For many of the Greatest Generation, the answer lies in Veterans’ Benefits. There is a fantastic program that few seniors and their families know about: Aid & Attendance. Once you qualify, the VA will send a monthly check that you can use to pay caregivers, buy medical equipment, remodel a bathroom to be wheelchair accessible, pay rent at assisted living – whatever you decide is the best and most effective use of that money. This is the most logical, pragmatic long-term care program I know of. It helps seniors stay at home or in an assisted living residence – and out of a nursing home – for longer. All without limiting you to certain home health aide agencies, rolling deductibles, and a lot of the impediments that come with other support programs.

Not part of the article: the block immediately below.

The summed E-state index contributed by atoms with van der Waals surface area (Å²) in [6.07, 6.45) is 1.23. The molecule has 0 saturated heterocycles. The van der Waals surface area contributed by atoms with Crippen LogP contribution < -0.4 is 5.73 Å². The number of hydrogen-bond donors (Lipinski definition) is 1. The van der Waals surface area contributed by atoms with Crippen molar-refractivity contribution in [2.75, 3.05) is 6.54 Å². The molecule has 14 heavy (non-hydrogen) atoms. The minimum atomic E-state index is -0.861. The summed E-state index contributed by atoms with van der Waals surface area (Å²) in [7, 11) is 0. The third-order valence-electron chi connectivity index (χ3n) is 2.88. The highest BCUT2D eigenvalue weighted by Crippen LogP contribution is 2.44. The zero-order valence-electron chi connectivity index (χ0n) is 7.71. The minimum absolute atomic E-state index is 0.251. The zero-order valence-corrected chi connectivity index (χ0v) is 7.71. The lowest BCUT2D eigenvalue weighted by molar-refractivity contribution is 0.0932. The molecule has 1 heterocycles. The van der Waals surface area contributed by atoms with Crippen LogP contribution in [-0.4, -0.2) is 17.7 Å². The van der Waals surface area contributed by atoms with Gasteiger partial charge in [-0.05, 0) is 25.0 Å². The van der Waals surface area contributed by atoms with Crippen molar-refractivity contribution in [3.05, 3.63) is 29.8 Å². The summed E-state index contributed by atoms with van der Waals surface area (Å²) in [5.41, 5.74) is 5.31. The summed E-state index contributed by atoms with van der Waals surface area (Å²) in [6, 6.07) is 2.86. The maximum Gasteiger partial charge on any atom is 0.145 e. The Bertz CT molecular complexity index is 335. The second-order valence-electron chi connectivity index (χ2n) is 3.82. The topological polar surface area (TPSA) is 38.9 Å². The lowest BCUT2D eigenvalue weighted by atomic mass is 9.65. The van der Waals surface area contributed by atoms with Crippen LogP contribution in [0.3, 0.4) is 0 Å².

For 2014, the figures are as follows: If the veteran needs assistance, the maximum amount that he or she can receive is $1,759 per month. If the spouse is the one who needs help at home, he or she can receive up to $1,380 per month. A widow can receive at most $1,130 per month. If you both need care, you can receive up to $2,085 per month. These funds can help supplement home care, and they can also be very useful if you move to assisted living.
The application process for the A&A program is not for the faint of heart. There are reams of papers to fill out (of course), and it can take at least six months to receive approval. More to the point, the VA regulations are hard to find, and if you can find them, impossible to understand. More than almost any other government program, you will need an elder law attorney or a qualified veterans’ representative to walk you through the planning process. Without this help, it is very difficult to obtain the maximum benefits you are entitled to.